Living A Purposely Mindful Life

“Time is This Rubbery Thing”- David Eagleman

When you look back, what do you see? Is your life everything you wanted it to be?

I‘ve been thinking a lot about my life experiences now that I’m on the other side of 25, I realize that time is a rubbery thing. I always get that how did that happen feeling when I look at childhood photos like these. Glimpses of my precocious tomboy self seem far removed from who I am now, but the only thing that separates us? The experiences passing through all these years. Healthy doses of bad, and a good amount of great.

As I got to thinking, I realized that although this time warp feeling will probably always exist to some degree, being abroad stretches out my months and years so much, slowing down time. It feels like lifetimes packed into such a small span of time. Well, it turns out there’s scientific evidence to back this notion of not actually making your life longer but making it seem longer. And there’s good news, too. You don’t have to sell it all to see the world or travel constantly to add depth, length, and quality to your life.

So, why is it exactly that our sense of time seems to speed up as we age?

As it turns out there’s many reasons as to why time feels like it flies away from us as we get older. Dr. David Eagleman, a neuroscientist from Baylor College of Medicine, has detailed the inner workings of the brain when it comes to a thing we call retrospective time. According to his research, our days slip away the fastest when we’re doing things that challenge us least; time flies when we get caught up in a routine of watching the clock, or melting hours away on auto pilot. Novelty also plays a huge part in how we look back on our time, on the life we’ve lived. When routine and the expected take over our days, time shrinks and shrivels in retrospect. Think about your youth: it was an overload of new experiences, right? There were so many firsts to go through, and so many glorious unchartered territories to discover. This is why our elementary school and middle school summers seemed to last an eternity, but now summers are gone in the blink of an eye. As a kid, there’s so much going on and so many new things to process and take in. It’s the most jam-packed time in life for the brain to really stretch itself out. The idea that new things and experiences create real markers in our mind makes total sense! Novelty in a multitude of forms gives our brains more work to process, more footage to record, more bookmarks in our book, thus elongating how we perceive time when we look back. Now think about your everyday routines. Sitting in traffic, commuting on the subway. Even though you might spend so much time doing these things everyday, there’s nothing stimulating actually happening, so the brain almost fast forwards through those experiences because there’s nothing interesting to process and hold onto. In fact, living a very repetitious life can have a unpleasant mixture and dilemma of both feelings. In the moment of boredom, time couldn’t move slower, but when you look back there’s nothing memorable to recall. Now think about your life. How do you want your time to tick by?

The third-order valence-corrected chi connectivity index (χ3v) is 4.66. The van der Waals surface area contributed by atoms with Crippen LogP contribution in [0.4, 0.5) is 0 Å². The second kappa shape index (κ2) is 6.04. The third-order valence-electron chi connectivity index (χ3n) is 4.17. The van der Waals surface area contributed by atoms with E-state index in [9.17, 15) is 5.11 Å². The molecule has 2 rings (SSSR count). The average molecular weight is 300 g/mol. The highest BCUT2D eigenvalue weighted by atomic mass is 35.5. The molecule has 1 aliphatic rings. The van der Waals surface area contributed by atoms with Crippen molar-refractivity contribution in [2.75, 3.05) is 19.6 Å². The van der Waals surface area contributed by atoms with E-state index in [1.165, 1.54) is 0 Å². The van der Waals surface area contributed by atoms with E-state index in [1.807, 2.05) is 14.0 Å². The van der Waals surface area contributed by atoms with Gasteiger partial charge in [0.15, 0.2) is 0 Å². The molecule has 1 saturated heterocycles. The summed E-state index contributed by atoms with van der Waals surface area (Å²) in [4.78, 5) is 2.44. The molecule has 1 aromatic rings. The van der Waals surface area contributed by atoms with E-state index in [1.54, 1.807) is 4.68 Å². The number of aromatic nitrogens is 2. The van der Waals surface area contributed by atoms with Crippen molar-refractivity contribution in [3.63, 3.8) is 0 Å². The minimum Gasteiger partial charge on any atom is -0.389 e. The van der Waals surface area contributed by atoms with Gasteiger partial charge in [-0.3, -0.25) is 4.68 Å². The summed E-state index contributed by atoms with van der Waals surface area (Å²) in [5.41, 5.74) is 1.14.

So, what’s the trick?

There are things we can do to enrich the time we do have and to create more depth to our days and years. Dr. Eagleman suggests the following brain exercises to add more oomph to those memories of ours.

  • Keep learning. One of the best ways to experience “newness” and to slow down time is to constantly take in new information and educate yourself. Learn a new language, take a dance class, try cooking. Whatever! Just keep the new information coming.